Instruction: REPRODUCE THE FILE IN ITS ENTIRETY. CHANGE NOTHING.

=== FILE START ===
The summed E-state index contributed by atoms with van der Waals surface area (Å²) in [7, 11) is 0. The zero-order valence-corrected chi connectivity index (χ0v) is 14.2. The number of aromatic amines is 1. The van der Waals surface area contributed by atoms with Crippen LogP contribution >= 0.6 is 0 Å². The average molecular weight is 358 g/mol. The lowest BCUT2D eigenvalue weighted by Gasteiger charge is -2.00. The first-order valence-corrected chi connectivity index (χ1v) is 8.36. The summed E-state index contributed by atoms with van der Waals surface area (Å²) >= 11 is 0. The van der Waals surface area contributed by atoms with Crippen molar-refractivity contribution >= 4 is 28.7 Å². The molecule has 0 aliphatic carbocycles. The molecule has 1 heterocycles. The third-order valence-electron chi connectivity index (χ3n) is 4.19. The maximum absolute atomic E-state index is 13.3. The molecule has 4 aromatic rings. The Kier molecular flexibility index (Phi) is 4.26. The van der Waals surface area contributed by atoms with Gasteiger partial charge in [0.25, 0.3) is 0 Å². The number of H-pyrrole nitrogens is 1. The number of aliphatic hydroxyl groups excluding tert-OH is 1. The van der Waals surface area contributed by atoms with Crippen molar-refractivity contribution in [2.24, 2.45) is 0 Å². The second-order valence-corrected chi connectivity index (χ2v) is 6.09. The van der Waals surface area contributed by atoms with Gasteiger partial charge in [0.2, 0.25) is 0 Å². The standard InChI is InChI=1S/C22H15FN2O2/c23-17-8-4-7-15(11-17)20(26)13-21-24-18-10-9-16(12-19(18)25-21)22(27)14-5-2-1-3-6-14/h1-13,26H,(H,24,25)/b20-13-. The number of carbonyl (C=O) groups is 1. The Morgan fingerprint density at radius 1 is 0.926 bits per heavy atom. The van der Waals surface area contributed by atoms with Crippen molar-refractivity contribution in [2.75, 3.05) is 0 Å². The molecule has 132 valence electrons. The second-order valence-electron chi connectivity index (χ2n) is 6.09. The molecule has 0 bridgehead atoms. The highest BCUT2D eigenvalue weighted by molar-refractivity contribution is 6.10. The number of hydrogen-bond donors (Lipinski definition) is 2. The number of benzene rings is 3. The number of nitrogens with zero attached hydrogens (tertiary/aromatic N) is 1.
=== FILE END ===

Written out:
The summed E-state index contributed by atoms with van der Waals surface area (Å²) in [7, 11) is 0. The zero-order valence-corrected chi connectivity index (χ0v) is 14.2. The number of aromatic amines is 1. The van der Waals surface area contributed by atoms with Crippen LogP contribution >= 0.6 is 0 Å². The average molecular weight is 358 g/mol. The lowest BCUT2D eigenvalue weighted by Gasteiger charge is -2.00. The first-order valence-corrected chi connectivity index (χ1v) is 8.36. The summed E-state index contributed by atoms with van der Waals surface area (Å²) >= 11 is 0. The van der Waals surface area contributed by atoms with Crippen molar-refractivity contribution >= 4 is 28.7 Å². The molecule has 0 aliphatic carbocycles. The molecule has 1 heterocycles. The third-order valence-electron chi connectivity index (χ3n) is 4.19. The maximum absolute atomic E-state index is 13.3. The molecule has 4 aromatic rings. The Kier molecular flexibility index (Phi) is 4.26. The van der Waals surface area contributed by atoms with Gasteiger partial charge in [0.25, 0.3) is 0 Å². The number of H-pyrrole nitrogens is 1. The number of aliphatic hydroxyl groups excluding tert-OH is 1. The van der Waals surface area contributed by atoms with Crippen molar-refractivity contribution in [2.24, 2.45) is 0 Å². The second-order valence-corrected chi connectivity index (χ2v) is 6.09. The van der Waals surface area contributed by atoms with Gasteiger partial charge in [0.2, 0.25) is 0 Å². The standard InChI is InChI=1S/C22H15FN2O2/c23-17-8-4-7-15(11-17)20(26)13-21-24-18-10-9-16(12-19(18)25-21)22(27)14-5-2-1-3-6-14/h1-13,26H,(H,24,25)/b20-13-. The number of carbonyl (C=O) groups is 1. The Morgan fingerprint density at radius 1 is 0.926 bits per heavy atom. The van der Waals surface area contributed by atoms with Crippen molar-refractivity contribution in [2.75, 3.05) is 0 Å². The molecule has 132 valence electrons. The second-order valence-electron chi connectivity index (χ2n) is 6.09. The molecule has 0 bridgehead atoms. The highest BCUT2D eigenvalue weighted by molar-refractivity contribution is 6.10. The number of hydrogen-bond donors (Lipinski definition) is 2. The number of benzene rings is 3. The number of nitrogens with zero attached hydrogens (tertiary/aromatic N) is 1.